Dungeons and Dragons

Being submerged in nerd culture since birth (my mother and father would often quote Star Trek and Star Wars even before I’d ever seen either one), the existence of Dungeons and Dragons was something I always kind of knew about. Did I know what it was? Hell no. But I knew it was out there.

Somewhere in high school, my sophomore year I think, my friend Shadoe talked to me about it. He sat beside me on the bus, smushed me into the window, and asked “Hey, wanna play Dungeons and Dragons?”

The gears in my head turned. Dungeons and Dragons. I had never really thought much about what it actually was. Apparently, from the context of his statement, it was a game. So how did you play? What was it?

I was taking too long to answer. “Do you know what it is?”

No. I didn’t. Feeling stupid, I told him as much. He explained it, and pulled the books out of his backpack. Like this is what he’d been doing all day. Recruiting Dungeons and Dragons virgins. We pretty much began rolling a character right there on the bus; an elven druid. He did this to several of my friends on the bus, and soon enough we had enough for a session that he’d DM.

It fell through, of course. It never happened. That summer, he texted me. “Hey, D&D? We can do it over Skype. My friend Kyle wants to join in.”

Kyle had made an impression on me before this point, and it wasn’t exactly a great one, but I really wanted to play. So I sucked it up and said yeah, sure, why not. I had to recreate my character because Kyle wanted to play 4.0, not 3.5 (which was what I was accustomed to,) because he thought it was better.

We got through one session of a campaign and never played again.

A year later, my sister went to a comic book shop sort of near our house and came back and handed me a calender of events. “They play Dungeons and Dragons every Wednesday,” she reported. Next Wednesday, I was there. It was D&D Encounters, meaning every so many weeks, we’d made new level 1 characters and start a new campaign. It was a 4.0 setting.

At this point in time, I guess I should explain the difference between 3.5 and 4.0.

3.5 is considered to be more difficult, but more fun. There is more roleplaying involved, more dice roles, and generally more sillyness. 4.0 is actually really dumbed down. A lot of skills are rolled into one skill, making it easier to play, and making less roleplay scenarios. 4.0 is basically “shoot to kill,” 3.5 is “let’s poke it and see what happens.”

My DM, the store manager, and John (who was the “training wheels” of the group) all agreed on this but the DM was getting paid to do Encounters 4.0 style and the store manager had a contract with Wizards so he couldn’t just say “Hey, take some time to transpose it into 3.5.”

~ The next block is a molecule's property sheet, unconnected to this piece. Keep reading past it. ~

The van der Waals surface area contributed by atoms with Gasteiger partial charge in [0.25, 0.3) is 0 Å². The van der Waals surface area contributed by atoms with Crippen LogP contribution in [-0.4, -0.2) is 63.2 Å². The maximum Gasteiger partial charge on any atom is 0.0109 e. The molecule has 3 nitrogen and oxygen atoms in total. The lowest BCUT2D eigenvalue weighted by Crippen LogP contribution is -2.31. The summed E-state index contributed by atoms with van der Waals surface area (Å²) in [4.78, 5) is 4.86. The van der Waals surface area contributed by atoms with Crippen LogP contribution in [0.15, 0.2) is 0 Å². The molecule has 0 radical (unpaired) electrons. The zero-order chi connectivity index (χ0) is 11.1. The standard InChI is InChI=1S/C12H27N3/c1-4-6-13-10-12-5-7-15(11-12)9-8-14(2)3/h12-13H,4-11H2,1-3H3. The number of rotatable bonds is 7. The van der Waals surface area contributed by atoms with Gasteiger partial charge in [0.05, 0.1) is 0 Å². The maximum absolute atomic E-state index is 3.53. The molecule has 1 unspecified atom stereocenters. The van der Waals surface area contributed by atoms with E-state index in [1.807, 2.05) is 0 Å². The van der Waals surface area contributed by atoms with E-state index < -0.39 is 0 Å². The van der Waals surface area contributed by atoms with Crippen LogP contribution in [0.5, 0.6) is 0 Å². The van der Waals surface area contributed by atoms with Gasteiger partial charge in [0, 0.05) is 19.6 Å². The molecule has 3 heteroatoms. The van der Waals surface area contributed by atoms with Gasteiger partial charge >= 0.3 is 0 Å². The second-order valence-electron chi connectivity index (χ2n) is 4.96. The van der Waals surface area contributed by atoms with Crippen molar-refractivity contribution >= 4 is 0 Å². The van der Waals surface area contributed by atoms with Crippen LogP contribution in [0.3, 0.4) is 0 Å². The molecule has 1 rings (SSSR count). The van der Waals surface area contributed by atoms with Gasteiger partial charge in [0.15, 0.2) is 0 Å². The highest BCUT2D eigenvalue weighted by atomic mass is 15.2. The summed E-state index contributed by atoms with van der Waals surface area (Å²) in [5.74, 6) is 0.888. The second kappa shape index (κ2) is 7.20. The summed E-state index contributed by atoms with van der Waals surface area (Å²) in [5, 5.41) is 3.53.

Still, it was fun, and it was a good first experience for me. I told my boyfriend about it, seeing as he was a nerd, he’d probably appreciate it.

He was less than thrilled. He was actually really concerned for me.

“Senna, are you sure this is a good idea? Are you safe?”

He was picturing me in a dimly lit back room of a comic book shop with a bunch of stereotypical nerds who were drooling over the fact a skinny minnie girl was playing Dungeons and Dragons with them. I’m pretty sure he was expecting me to get raped.

“Brandon. It’s in the middle of the store, two girls play with me, and while the guys can be assholes, they’re not that kind of asshole.”

I really don’t think he believed me. He got twitchy any time I went to go play. Never once did he say “please stop going,” though, which I appreciated. Because I would have had to say “no” and that probably wouldn’t have gone over well. Anyway, Tuesday, I turned to him in the school atrium and said “Tomorrow. Ride my bus home and come to D&D with me.” He hesitated. “That way you can protect me from all the ‘scary men.'” He rolled his eyes, but after some more pestering, he agreed to come along.

My DM looked him up and down, turned to me, and said “You brought a plus one.”

“Yeah, he wants to watch.”

“He’s not gonna play?”

“No, I had to kind of drag him to come watch to convince him you weren’t involved with black magic.”

“…Define ‘black magic,'” my friend Nancy said from the end of the table, which made us all laugh a bit. Brandon sat down and we began to play. At the end of the night, the store manager asked him if he was gonna play.

“Maybe,” he replied.

He came to watch the week after that, too, without much pestering at all. He was stopped by the store manager before we left. “Next week, you make a character or you don’t come.” Brandon, unphased, went “Sure, why not?”

“This is so backwards,” I said several weeks later as he rode my bus home so he could come, as he always did. “The boy is supposed to get the girl hooked on this game. Isn’t that how it’s supposed to work?”

“Yeah, yeah, shut up,” he said playfully.

I don’t play anymore, simply because my college doesn’t have a tabletop group, and the people who want to play tabletop games are interested in games that are strictly a narrow genre, such as a Star Wars one, Vampire at the Masquerade, and the like. No one can really agree on one game.

Brandon, though.

Brandon is a part of a group that routinely plays Pathfinder, Dungeons and Dragons, and Traveler. He plays the comic relief characters who also somehow manage to do the most in any session. (Seriously, ask him about his endeavors as Billius, Dimitri, Wade, or his space pirate.)  The boy who thought it was actually a really lame game played by scary people.

I think about this sometimes and laugh loudly.

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